Showing posts with label Bong Joon-ho. Show all posts
Showing posts with label Bong Joon-ho. Show all posts

Thursday, 5 April 2012


Korean drama Mother is a story of maternal love. Bong Joon-ho director of The Host tells the story of a widowed woman (Kim Hye-ja) who sells herbs in a small Korean town. She looks after her only son Do-joon (Won Bin) who has an unspecified mental disability which makes him shy and come across as forgetful and dim-witted. He is referred to as a retard by those who know him and want to get a reaction from him. One night on his way home from a bar, Do-joon spots a teenage girl walking alone. He calls after her but then goes home. The next morning the girl is found dead and Do-joon is arrested for her murder. Convinced of his innocence, his mother stops at nothing to uncover the real killer.

The story is thoroughly enthralling and it twists and turns, constantly throwing up new clues or misdirections. I thought I had figured out who the killer was, and what their motives were on a number of occasions only to have another twist thwart my attempts to figure it out. The film is very good at giving obvious misdirected clues as well as subtle hints, some of which go nowhere while others are important. The story had me well and truly gripped.

Both lead actors are excellent. Kim Hye-ja, who won awards for her portrayal of the mother, is full of despair and determination and you can emphasise with her cause. You get the feeling from the outset that she will do literally anything to prove her son’s innocence and not stop until she has exhausted every line of enquiry. Won Bin is also very good as the mentally challenged Won Bin. It looks as though a lot of work went into researching his character and getting every facet spot on. Bong Joon-ho’s direction is quite superb. Each shot is exquisitely framed and the film looks very beautiful. He has also got superb performances from his cast.

The film has a satisfying climax which as well as tying up all the loose ends, gives complete closure to every part of the film. It was well worth waiting the 128 minutes to get to.

I haven’t got a bad word to say about the film but it lacks something I can’t quite put my finger on to make it a five star film. Nonetheless, it is remarkably well made and features some very poignant moments, particularly towards the end as well as great mystery and even a humorous first act.     


Sunday, 1 April 2012

The Host

Creature feature The Host is set in Seoul where an American pathologist orders his reluctant Korean assistant to pour hundreds of bottles of formaldehyde down the sink which in turn ends up in the Han River. Fast forward a couple of years and a giant monster is spotted hanging from a bridge over the Han and the film focuses its attention on one unremarkable family who are thrust into the middle of the extraordinary events which follow the monster’s first sighting and attack on the citizens of Seoul. Song kang-ho (Thirst, Joint Security Area) is the lead, playing a lazy and slow witted man who works at his fathers food stand. His daughter, played by Ko Ah-seong is a smart little girl who is abducted by the monster. Her father along with his brother Park Hae-il, sister Bae Doona and father Byeon Hee-bong try to evade the authorities and hunt down the monster to help save the girl.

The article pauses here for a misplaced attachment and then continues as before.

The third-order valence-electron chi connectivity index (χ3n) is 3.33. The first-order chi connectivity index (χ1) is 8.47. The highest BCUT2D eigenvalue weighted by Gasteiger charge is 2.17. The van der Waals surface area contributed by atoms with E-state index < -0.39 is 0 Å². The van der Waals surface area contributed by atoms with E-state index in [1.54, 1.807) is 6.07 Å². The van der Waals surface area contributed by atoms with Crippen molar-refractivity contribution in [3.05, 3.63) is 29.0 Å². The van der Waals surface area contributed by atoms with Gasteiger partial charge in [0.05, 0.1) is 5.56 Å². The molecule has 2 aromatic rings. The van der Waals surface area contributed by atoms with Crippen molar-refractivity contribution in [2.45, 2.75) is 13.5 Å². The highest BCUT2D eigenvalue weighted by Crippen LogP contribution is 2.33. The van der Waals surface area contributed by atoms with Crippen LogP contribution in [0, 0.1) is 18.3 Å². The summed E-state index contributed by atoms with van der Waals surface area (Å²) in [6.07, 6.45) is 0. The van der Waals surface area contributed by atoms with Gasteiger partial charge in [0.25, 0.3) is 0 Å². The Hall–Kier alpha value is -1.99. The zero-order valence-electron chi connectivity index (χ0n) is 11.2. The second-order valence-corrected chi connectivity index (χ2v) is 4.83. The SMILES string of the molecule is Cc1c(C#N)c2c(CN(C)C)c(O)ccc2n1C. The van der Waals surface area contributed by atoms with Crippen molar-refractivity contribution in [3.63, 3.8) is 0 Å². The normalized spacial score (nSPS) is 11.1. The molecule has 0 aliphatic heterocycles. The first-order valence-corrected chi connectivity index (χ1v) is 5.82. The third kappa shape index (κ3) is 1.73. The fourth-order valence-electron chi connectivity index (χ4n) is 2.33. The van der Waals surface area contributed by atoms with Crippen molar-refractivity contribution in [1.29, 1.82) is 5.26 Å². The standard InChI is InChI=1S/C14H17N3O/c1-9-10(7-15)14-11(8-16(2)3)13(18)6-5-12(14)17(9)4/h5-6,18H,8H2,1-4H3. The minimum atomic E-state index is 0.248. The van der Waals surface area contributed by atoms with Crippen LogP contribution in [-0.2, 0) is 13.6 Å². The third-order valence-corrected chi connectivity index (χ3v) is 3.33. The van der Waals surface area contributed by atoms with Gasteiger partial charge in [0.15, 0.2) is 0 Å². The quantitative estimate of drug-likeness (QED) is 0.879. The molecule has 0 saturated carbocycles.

The film contains elements of drama, comedy, horror and political commentary and is very successful at slipping from one genre to another in an instant. One moment Song Kang-ho is doing something silly or odd and the next he is screaming as he is tied down to undergo a lobotomy. The political themes and anti-American stance run throughout the film. The film’s opening idea is loosely based on a 2000 incident in which an American mortician dumped formaldehyde down the drains and into the Han and throughout, the US military are portrayed as uncaring towards the Korean population and willing to usurp the Korean Government to do what it wants, when it wants. The Anti-American theme is further exemplified by the fact that the film was lauded in North Korea which is unheard of for a South Korean film. The Anti-American stance makes me wonder why a Hollywood remake is being produced and as usual I wish it wasn’t. I’d like people to see the original and stop being so lazy and closed minded when it comes to reading subtitles.

The story itself is very good and the family, well defined. As well as the obvious political statement it is a study of a family and each person’s roles within that family. Song Kang-ho (one of my favourite actors) is excellent, playing a completely different type of character to what I’ve seen him do before. Ko Ah-Seong is also very good and seems mature beyond her years. I’m not surprised to read that she won awards for the role. The direction is great with Bong Joon-ho utilizing camera angles that lead you to wonder where the monster is and which are designed to keep you on edge.

When I first saw the monster I thought that it was well designed but that the CGI looked a bit shiny. The more I watched however I realised that that was obviously done on purpose as the monster is predominantly water dwelling and in fact the CGI is very good. There is one sequence in particular when the monster is first spotted in which the GCI and direction come together wonderfully to create a magnificent chase scene. It is unusual in a monster film to be able to see the monster fully early on. In films such as Cloverfield you never get much more than a hint of the monster but here it is visible from the get go and I think that makes for an interesting and brave change.     

Overall the film is interesting and exhilarating and manages to fuse different genres and themes. There are laugh out loud moments and times where the film feels very poignant. In addition, Song Kang-ho is a joy to watch.